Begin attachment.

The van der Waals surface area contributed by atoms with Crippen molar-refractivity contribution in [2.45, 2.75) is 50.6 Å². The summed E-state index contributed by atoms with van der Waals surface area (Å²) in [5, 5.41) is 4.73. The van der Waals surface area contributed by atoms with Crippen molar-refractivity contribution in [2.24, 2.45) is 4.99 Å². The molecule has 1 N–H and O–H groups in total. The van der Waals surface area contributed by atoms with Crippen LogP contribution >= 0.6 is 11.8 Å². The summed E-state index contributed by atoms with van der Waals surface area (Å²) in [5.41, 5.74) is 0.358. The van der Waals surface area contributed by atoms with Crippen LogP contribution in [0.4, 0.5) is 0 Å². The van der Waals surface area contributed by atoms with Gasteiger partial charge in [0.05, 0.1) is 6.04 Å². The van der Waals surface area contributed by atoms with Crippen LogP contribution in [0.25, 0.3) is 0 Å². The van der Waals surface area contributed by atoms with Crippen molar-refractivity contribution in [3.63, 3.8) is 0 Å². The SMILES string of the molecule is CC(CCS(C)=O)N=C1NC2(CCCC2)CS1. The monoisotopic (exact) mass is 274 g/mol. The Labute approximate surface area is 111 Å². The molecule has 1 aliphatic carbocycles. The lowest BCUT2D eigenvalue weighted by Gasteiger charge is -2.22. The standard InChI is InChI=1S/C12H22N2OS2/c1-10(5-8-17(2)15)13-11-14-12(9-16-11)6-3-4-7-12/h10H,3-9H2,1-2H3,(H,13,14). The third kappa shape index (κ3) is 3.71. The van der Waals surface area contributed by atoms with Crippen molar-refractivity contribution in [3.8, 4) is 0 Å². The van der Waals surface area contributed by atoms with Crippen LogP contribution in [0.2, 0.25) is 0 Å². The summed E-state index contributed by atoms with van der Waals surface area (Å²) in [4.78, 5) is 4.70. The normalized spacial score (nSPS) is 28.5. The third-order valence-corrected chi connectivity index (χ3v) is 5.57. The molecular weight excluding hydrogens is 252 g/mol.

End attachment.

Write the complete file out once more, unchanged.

The van der Waals surface area contributed by atoms with Crippen molar-refractivity contribution in [2.45, 2.75) is 50.6 Å². The summed E-state index contributed by atoms with van der Waals surface area (Å²) in [5, 5.41) is 4.73. The van der Waals surface area contributed by atoms with Crippen molar-refractivity contribution in [2.24, 2.45) is 4.99 Å². The molecule has 1 N–H and O–H groups in total. The van der Waals surface area contributed by atoms with Crippen LogP contribution >= 0.6 is 11.8 Å². The summed E-state index contributed by atoms with van der Waals surface area (Å²) in [5.41, 5.74) is 0.358. The van der Waals surface area contributed by atoms with Crippen LogP contribution in [0.4, 0.5) is 0 Å². The van der Waals surface area contributed by atoms with Gasteiger partial charge in [0.05, 0.1) is 6.04 Å². The van der Waals surface area contributed by atoms with Crippen LogP contribution in [0.25, 0.3) is 0 Å². The van der Waals surface area contributed by atoms with Crippen molar-refractivity contribution in [3.63, 3.8) is 0 Å². The SMILES string of the molecule is CC(CCS(C)=O)N=C1NC2(CCCC2)CS1. The monoisotopic (exact) mass is 274 g/mol. The Labute approximate surface area is 111 Å². The molecule has 1 aliphatic carbocycles. The lowest BCUT2D eigenvalue weighted by Gasteiger charge is -2.22. The standard InChI is InChI=1S/C12H22N2OS2/c1-10(5-8-17(2)15)13-11-14-12(9-16-11)6-3-4-7-12/h10H,3-9H2,1-2H3,(H,13,14). The third kappa shape index (κ3) is 3.71. The van der Waals surface area contributed by atoms with Crippen molar-refractivity contribution in [3.8, 4) is 0 Å². The van der Waals surface area contributed by atoms with Crippen LogP contribution in [0.2, 0.25) is 0 Å². The summed E-state index contributed by atoms with van der Waals surface area (Å²) in [4.78, 5) is 4.70. The normalized spacial score (nSPS) is 28.5. The third-order valence-corrected chi connectivity index (χ3v) is 5.57. The molecular weight excluding hydrogens is 252 g/mol.